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  • Writer's picturedakotamorrissiey

Olympian Winter

Updated: Feb 10, 2021

The broad horn of the Olympic Peninsula juts into the Pacific Ocean and snags as much water from the sea and sky as it can handle. When the inevitable rain falls, deep forests drink it down and the air itself nearly becomes water. Pulverizing waves beat against the jagged teeth of the Pacific Northwest and chip away at the continent itself. I had the impression that trees were the dominant lifeform. For the last two winters, I have been called to that part of the country.

The rugged coastline, temperate rainforest, swollen rivers, and verdant crags are coated in a strange blue light and thin mist. This left an otherworldly impression on me. After I hitchhiked the peninsula in January of 2020, I resolved to return. Despite torrential rain, washed-out roads, covid-19 induced ghost towns, bone-chilling nights, and having a bad haircut, I made the trip again.

The Olympic wilderness is hemmed in by the major cities of Washington on its eastern border, but heading west means being quickly swallowed by yawning forests and mountains. On my first trip to the peninsula, I spoke with someone who was born and raised in Neah Bay, the farthest North-West town in the lower 48 states. I told him that I felt like I was at the end world, and he replied, "For us, it's the beginning."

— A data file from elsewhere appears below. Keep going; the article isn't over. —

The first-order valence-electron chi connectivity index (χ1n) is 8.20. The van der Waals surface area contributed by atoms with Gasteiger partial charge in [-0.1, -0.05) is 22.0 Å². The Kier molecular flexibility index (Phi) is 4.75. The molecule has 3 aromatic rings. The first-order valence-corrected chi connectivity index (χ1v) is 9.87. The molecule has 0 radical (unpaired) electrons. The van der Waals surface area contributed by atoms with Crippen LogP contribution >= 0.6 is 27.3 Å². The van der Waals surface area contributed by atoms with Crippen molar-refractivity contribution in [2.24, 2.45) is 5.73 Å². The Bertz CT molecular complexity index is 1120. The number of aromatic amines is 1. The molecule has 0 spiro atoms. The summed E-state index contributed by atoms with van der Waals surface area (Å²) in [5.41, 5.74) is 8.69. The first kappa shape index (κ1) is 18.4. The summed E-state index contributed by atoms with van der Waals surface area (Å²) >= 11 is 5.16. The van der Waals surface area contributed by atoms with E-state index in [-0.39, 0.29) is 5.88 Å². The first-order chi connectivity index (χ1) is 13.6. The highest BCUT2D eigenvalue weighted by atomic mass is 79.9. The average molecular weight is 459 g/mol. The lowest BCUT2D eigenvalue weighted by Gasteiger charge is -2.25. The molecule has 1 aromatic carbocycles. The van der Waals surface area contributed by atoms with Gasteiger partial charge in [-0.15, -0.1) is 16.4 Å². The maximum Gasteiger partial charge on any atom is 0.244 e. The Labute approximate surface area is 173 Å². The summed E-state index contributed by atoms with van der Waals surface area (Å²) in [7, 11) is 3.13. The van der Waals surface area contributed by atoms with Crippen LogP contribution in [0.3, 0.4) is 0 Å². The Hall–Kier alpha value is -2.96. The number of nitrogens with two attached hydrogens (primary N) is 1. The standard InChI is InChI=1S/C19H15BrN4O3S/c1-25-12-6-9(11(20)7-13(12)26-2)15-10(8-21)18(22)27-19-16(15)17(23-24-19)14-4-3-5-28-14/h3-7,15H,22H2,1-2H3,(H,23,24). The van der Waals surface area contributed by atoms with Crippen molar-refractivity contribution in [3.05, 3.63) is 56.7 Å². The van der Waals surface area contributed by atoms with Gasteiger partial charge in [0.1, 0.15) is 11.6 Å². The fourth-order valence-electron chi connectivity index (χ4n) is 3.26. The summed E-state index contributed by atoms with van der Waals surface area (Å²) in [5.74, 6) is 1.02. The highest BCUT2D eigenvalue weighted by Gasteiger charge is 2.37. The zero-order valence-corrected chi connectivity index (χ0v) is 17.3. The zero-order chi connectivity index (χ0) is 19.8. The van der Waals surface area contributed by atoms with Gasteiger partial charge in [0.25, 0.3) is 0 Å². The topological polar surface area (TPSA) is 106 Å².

My experience was split into two distinct settings: the rainforest and the coast.


The Olympic Wilderness is a rainforest by all definitions. It receives an annual 140in of rain, which is monstrous when compared to the average 30in rainfall of the United States. The mountains trap the abundant mist of the Pacific, and that hoarded moisture pours down on the land that lies between the sea and the stone.

The Hoh Rainforest is the bell of the ball, it was recommended to me by every single person I meet on my way into the woods.


The coast is a constant, beautiful, and battered character on the peninsula. This is where the highway ends or begins depending on who you talk to. The southern coastline is made up of accessible beaches, but the farther north you go, the more rugged it gets. Pacific Beach is a sleepy resort town that looks like it was yanked from New England and dropped off thousands of miles away. Ruby Beach is where the stone starts to take over, and it is easily accessible from Highway 1. Cape Flattery, the very tip of the peninsula is where rock meets water and that is a more violent relationship.

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